Why I’ll never relax at airports – and who’s doing their shopping there?!

I’m more likely to get hitched with Pixie Lott than understand people who shop at airports.

Who are these people? Why do they find such a stressful setting the opportune moment for a spot of retail therapy?

For most of you, those opening lines will meet you with bemusement.

For me, I find the whole airport experience a thing of nightmares.

If you’ve read yesterday’s blog (click here if you didn’t), you’ll understand the setting. I’m about to jet off to a clime where temperatures are probably double my maximum tolerance, owing to the fact sun-loving Hanna has yet to be convinced by an Antarctic adventure. It’s not started well.

Think of the opposite of Christopher Columbus and you’re not far off an accurate picture of my jet-setting experience. Twice-yearly – and eventually tiresome – trips to Cornwall as a child formed the majority of my early holidaying.

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We paid an extortionate amount of cash for airport parking. For this one, they looked after our key for the week while I wondered if they had joyridden the car through a muddy field. I like this picture, taken on the bus to the terminal, as it looks like Albie has a giant hand grabbing onto the pole!

As I recall, a swift trip to the Isles of Scilly in an air vehicle more paper plane than passenger jet was about as exotic as it got .

It’s probably understandable, therefore, that my brushes with airports are more jittery than others’.

Having said that, I think I could spend the rest of my life taking daily jaunts to Gatwick and still fail to understand why anyone feels relaxed at any part of the process.

I’ve shared my airport survival guide with a few colleagues at work and they find it bizarre. To me, the feeling’s mutual when they say they do nothing of the sort. It goes like this:

  • Arrive in plenty of time. Better to be two, four or even six hours early and bored stiff than cut it fine and risk missing your flight – especially when you’re homeward bound
  • Proceed to security without haste. Perform numerous checks to confirm you haven’t lost your passport and boarding pass. Don’t take liquids in your hand luggage, it’s simply not worth the hassle
  • Prepare to be the one poor sod in ten that activates the alarm and ends up in the body scanner.
  • Pray the time you’ve taken in security hasn’t seen you miss the announcement of your gate
  • Upon passing security, proceed IMMEDIATELY to the departure lounge
  • Pass all shops and eateries. Now’s not the time for a Nando’s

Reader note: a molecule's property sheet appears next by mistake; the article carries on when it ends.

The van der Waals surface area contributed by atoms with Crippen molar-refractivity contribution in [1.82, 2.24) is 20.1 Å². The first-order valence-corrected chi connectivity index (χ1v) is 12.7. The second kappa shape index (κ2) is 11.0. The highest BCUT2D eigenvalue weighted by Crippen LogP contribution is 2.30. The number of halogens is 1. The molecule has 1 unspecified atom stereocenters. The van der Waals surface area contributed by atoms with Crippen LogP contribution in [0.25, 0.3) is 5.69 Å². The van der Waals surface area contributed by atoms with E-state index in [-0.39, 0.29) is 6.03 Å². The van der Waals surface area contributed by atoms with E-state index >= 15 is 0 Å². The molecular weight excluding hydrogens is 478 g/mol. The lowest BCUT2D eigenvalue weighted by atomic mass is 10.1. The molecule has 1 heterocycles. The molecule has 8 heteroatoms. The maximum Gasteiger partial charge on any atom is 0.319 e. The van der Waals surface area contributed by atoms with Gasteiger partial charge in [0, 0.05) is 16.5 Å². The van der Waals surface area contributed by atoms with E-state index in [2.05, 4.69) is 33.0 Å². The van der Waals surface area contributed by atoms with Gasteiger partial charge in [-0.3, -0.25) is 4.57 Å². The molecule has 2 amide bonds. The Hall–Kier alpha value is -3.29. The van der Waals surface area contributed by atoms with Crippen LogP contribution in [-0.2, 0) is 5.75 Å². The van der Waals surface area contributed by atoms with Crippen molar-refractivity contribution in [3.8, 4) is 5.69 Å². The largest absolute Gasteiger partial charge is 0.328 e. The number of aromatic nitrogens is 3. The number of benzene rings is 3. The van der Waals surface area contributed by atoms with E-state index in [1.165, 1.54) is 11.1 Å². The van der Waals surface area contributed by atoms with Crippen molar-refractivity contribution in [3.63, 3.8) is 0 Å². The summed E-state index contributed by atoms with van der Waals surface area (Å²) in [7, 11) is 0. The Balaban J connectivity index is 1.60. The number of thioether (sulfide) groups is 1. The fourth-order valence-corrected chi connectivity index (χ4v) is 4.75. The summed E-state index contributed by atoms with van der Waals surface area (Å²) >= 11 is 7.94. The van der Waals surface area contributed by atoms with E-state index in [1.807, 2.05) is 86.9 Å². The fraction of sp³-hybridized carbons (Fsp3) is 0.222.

• Quickly survey all possible vantage points and place yourself as close to a big screen as you can.
  • Stare at said screen until gate information comes up
  • If you are desperate, a brief stop to WH Smith for a meal deal (absolutely no hot food) and magazine is (just about) ok. Don’t let the magazine distract you from missing your gate. Best to read that at your end destination.
  • Wonder why they required your boarding pass to purchase overpriced foodstuffs. 
  • When your gate is confirmed, proceed IMMEDIATELY to it. If travelling with your partner, try not to curse them as they insist they require a toilet break at this crucial time
  • Be one of those people who queue at the gate from the get go. Why would you get this far and miss your flight through complacency?
  • Get on the plane, take a deep breath, perform final passport check and plan for return procedure

If I follow this strict protocol, the whole process is bearable. Unfortunately, the in-laws accompanying me on my latest trip were about as brazen as they come to my ‘rules’!

While I didn’t catch them scouring the duty free shelves, they were mad enough to lead us to the bar, didn’t seem overly bothered when the gate flashed up and most definitely weren’t in the mood for queuing. I’ve no idea how we got there and back.

On our return flight, they even sat round the corner, blind to the ever-diminishing queue. No wonder our buggy didn’t make it home. It must have picked up bad habits.

Shopped ’til he dropped…

The one shining light was avoiding having to travel with Easyjet, whose Speedy Boarding concept both baffles and irritates. I took great glee in discovering that a snooty family’s Speedy Boarding pass got them on the plane home from Basel last year a full 35 seconds quicker than us cheapskate peasants.

Travelling with Tui seemed more of a free for all. None of that nonsense. They did, however, lose serious brownie points in their gushing praise of their ‘fantastic’ in-flight goods.

We were promised the ‘best prices in the skies’. A great relief, for it saved me that time-consuming trip up to ‘Primark Cumulus’ when I returned home.

The whole airport thing, in my crazy world, is a recipe for disaster at every turn. Add shopping into the mix – or a baby who could poop at the moment you’re ushered to gate 620 – and it’s just far too stressful.

I’m just glad the flying itself isn’t a fear. I do, though, stick firmly to my mantra that the sky is for birds, water is for sharks and stuff which would like to eat you and anything underground is mole territory – and avoiding all as much as possible is the safest bet!





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